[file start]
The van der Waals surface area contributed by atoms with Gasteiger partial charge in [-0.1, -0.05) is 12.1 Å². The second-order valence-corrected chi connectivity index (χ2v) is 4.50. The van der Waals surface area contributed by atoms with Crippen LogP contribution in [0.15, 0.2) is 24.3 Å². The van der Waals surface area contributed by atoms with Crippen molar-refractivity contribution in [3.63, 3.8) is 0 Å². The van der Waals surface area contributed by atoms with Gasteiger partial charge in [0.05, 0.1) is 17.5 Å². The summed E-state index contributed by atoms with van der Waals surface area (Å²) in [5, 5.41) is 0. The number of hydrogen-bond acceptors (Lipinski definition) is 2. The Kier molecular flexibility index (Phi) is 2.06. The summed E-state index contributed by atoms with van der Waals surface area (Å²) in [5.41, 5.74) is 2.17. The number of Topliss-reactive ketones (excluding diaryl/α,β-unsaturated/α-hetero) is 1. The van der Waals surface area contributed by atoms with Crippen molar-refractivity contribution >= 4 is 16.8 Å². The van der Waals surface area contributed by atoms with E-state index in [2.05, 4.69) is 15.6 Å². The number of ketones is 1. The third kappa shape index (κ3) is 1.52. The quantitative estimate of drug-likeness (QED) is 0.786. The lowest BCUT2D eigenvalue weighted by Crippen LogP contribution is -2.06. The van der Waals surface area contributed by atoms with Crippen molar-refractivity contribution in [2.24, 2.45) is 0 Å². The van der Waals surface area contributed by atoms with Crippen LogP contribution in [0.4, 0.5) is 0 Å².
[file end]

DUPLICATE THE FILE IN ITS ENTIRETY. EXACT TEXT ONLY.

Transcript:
The van der Waals surface area contributed by atoms with Gasteiger partial charge in [-0.1, -0.05) is 12.1 Å². The second-order valence-corrected chi connectivity index (χ2v) is 4.50. The van der Waals surface area contributed by atoms with Crippen LogP contribution in [0.15, 0.2) is 24.3 Å². The van der Waals surface area contributed by atoms with Crippen molar-refractivity contribution in [3.63, 3.8) is 0 Å². The van der Waals surface area contributed by atoms with Gasteiger partial charge in [0.05, 0.1) is 17.5 Å². The summed E-state index contributed by atoms with van der Waals surface area (Å²) in [5, 5.41) is 0. The number of hydrogen-bond acceptors (Lipinski definition) is 2. The Kier molecular flexibility index (Phi) is 2.06. The summed E-state index contributed by atoms with van der Waals surface area (Å²) in [5.41, 5.74) is 2.17. The number of Topliss-reactive ketones (excluding diaryl/α,β-unsaturated/α-hetero) is 1. The van der Waals surface area contributed by atoms with Crippen molar-refractivity contribution >= 4 is 16.8 Å². The van der Waals surface area contributed by atoms with E-state index in [2.05, 4.69) is 15.6 Å². The number of ketones is 1. The third kappa shape index (κ3) is 1.52. The quantitative estimate of drug-likeness (QED) is 0.786. The lowest BCUT2D eigenvalue weighted by Crippen LogP contribution is -2.06. The van der Waals surface area contributed by atoms with Crippen molar-refractivity contribution in [2.24, 2.45) is 0 Å². The van der Waals surface area contributed by atoms with Crippen LogP contribution in [0.4, 0.5) is 0 Å².